The latest topical insights from Aberdeen musical sketch comedy team, The Flying Pigs, written by Andrew Brebner and Simon Fogiel.
View From The Midden with Jock Alexander
It’s been an ovine wik in the village. Days are dark, and nae jist cos it’s noo November and sunset is roon aboot half one. Concern in the village has been rife efter we read aboot the plight of “Scotland’s loneliest sheep”.
The aminal in question has been seen on a beach on the east Highland coast, richt at the bottom of some affa steep cliffs, and the theory is it’s stuck there for months. All baaah itsel’. Sorry.
A wifie paddling past in her yella kayak twa year ago got hersel’ baahed at. Then, fan she wiz back the ither wik, it wiz there again, looking gye bedraggled and wi’ a massive fleece on it like the Border Leicester equivalent o’ Feel Moira’s beehive (her favourite hairstyle – baith fashionable and practical, seeing as it it’s full o’ bees) and, like maist o’ the village during lockdoon, clearly hidna seen a pair o’ shears for at least twa year.
Noo, obviously the wifie wiz affa concerned (weel, concerned enough tae tell the press aboot it, nae enough tae hoist it intae her kayak), but I am willing tae bet that onyb’dy involved in recreational kayaking widna necessarily be “au fait” wi’ the subtleties o’ the language o’ sheep.
Fit she took as a plaintive “baa” of distress may in fact hiv been sheepish for “fit like!”, or “michty, that’s some size o’ a banana yer sitting in!”
Noo, I dinna mean tae belittle the aminal’s plight. If it is trapped, files it obviously hisna starved, it is a peety if it’s on its leesome lane. Unless, o’ course, it’s perfectly happy by itsel’. Some fowk are. It’s maybe jist a lone wolf in sheep’s clothing.
I sincerely hope that this particular sheep is like Fulton Mackay in Local Hero: perfectly happy tae dodder aboot on their beach. Nae being bothered by ony ither sheep, pests that they are, and wi’ a massive woolly jumper tae keep it cosy. Sounds like bliss tae me. Cheerio!
Professor Hector J Schlenk, senior research fellow at the Bogton Institute for Public Engagement with Science
As a scientist, people are forever asking me questions, like: “Do 5G phone signals harm humans?” , “can fire have a shadow?” or “what are you doing in our stock room?” But, lately, people have been mostly asking me about “Ai”.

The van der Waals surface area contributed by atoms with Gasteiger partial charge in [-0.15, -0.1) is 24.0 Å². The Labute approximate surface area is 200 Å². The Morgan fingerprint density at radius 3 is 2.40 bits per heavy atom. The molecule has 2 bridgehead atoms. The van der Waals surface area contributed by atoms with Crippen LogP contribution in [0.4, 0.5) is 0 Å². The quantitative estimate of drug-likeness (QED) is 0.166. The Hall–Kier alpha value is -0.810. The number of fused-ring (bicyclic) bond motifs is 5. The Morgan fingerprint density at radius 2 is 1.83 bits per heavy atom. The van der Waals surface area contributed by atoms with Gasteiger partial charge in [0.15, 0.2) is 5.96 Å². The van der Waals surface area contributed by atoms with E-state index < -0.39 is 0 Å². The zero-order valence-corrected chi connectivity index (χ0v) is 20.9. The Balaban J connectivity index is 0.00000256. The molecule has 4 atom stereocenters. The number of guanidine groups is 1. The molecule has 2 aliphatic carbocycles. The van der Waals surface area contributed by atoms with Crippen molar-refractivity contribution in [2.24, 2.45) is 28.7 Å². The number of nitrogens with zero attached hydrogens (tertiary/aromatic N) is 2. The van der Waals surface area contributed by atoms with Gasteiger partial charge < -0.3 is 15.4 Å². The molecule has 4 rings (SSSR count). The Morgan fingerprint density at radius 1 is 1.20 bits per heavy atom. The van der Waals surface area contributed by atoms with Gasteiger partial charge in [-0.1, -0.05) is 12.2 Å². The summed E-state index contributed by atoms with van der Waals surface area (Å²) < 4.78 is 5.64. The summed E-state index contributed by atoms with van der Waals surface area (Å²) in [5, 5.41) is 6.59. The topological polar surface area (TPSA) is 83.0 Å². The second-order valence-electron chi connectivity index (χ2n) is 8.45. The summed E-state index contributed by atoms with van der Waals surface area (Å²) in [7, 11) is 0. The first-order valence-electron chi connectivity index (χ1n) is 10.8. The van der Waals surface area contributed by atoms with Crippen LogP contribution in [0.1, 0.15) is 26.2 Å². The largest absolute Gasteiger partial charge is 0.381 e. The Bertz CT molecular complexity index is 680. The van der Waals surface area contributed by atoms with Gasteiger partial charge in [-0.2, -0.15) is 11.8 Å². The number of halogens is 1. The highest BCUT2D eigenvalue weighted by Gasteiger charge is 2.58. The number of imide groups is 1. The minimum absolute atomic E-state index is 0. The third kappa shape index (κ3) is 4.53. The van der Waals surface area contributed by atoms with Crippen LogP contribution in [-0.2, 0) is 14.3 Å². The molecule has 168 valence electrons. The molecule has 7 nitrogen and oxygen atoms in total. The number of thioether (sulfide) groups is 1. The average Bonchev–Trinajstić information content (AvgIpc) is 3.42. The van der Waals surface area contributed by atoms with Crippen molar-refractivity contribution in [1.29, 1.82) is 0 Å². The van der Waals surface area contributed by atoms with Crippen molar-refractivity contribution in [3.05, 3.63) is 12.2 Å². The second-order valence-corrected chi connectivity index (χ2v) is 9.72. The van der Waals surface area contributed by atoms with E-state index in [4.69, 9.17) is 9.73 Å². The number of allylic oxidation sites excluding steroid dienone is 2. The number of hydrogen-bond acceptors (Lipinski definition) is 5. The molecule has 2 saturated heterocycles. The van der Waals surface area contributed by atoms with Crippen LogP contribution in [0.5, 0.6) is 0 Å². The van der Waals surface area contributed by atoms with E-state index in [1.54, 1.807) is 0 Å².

“Yes, that’s a valid Scrabble word,” I tell them. “It’s a pale-throated, three-toed sloth indigenous to South America.” And then they look at me. And there is a silence.
Then, if they haven’t simply walked away, they explain that they are really asking about artificial intelligence, which was recently announced as the Collins Dictionary “word of the year”. Which is alarming, given that AI may well be the single most extant threat to the future of humanity, and because it’s an acronym, not a word (unless they are referring to the sloth. See above).
There is widespread public mistrust of AI, largely caused by Hollywood plotlines that see Arnold Schwarzenegger playing a murderous time-travelling cyborg, Haley Joel Osment as an immortal childlike robot, or the horrifying tale of a pathologically dishonest automaton who breaks free from his creator, leaving a trail of mayhem in his wake – Pinocchio.
But this burgeoning technology also has enormous potential for the positive. My interest in it was truly piqued this week when artificial intelligence helped the popular Scouse beat combo “The Beatles” release a new song, despite the seemingly insurmountable challenge of only half of their number remaining alive.
The boys were able to create a beautiful new song by adding Ringo Starr’s drums and Paul McCartney’s harmonies to John Lennon’s 45-year-old vocals and George Harrison’s 30-year-old guitar. The result, it is generally regarded, is a triumph! All thanks to AI (and whoever persuaded Paul to steer clear of the key in which he insists on singing Hey Jude).
Now that AI has allowed us to listen to a new Beatles track some 50 years after they broke up, I began to wonder what other musical necromancy could be performed. Could this technological breakthrough be used to lace together the voices of Bon Scott, Lisa “Left Eye” Lopes and Kevin Godley to form a new AI supergroup known as AC/DC-TLC-10CC?
Or, better yet, might it be possible for deceased artist to cover works written after their demise? Would the world not be a better place if it contained a version of Baby Shark by Johnny Cash, or Leonard Cohen’s Uptown Funk?
So, let me reassure you, gentle reader, that the future of AI is full of promise and creativity, not just chaos and Armageddon. This week’s international conference on AI at Bletchley Park gave anyone concerned for our future nothing but comfort. When you learn that both Rishi Sunak and Elon Musk have their hands on the tiller, what could possibly go wrong?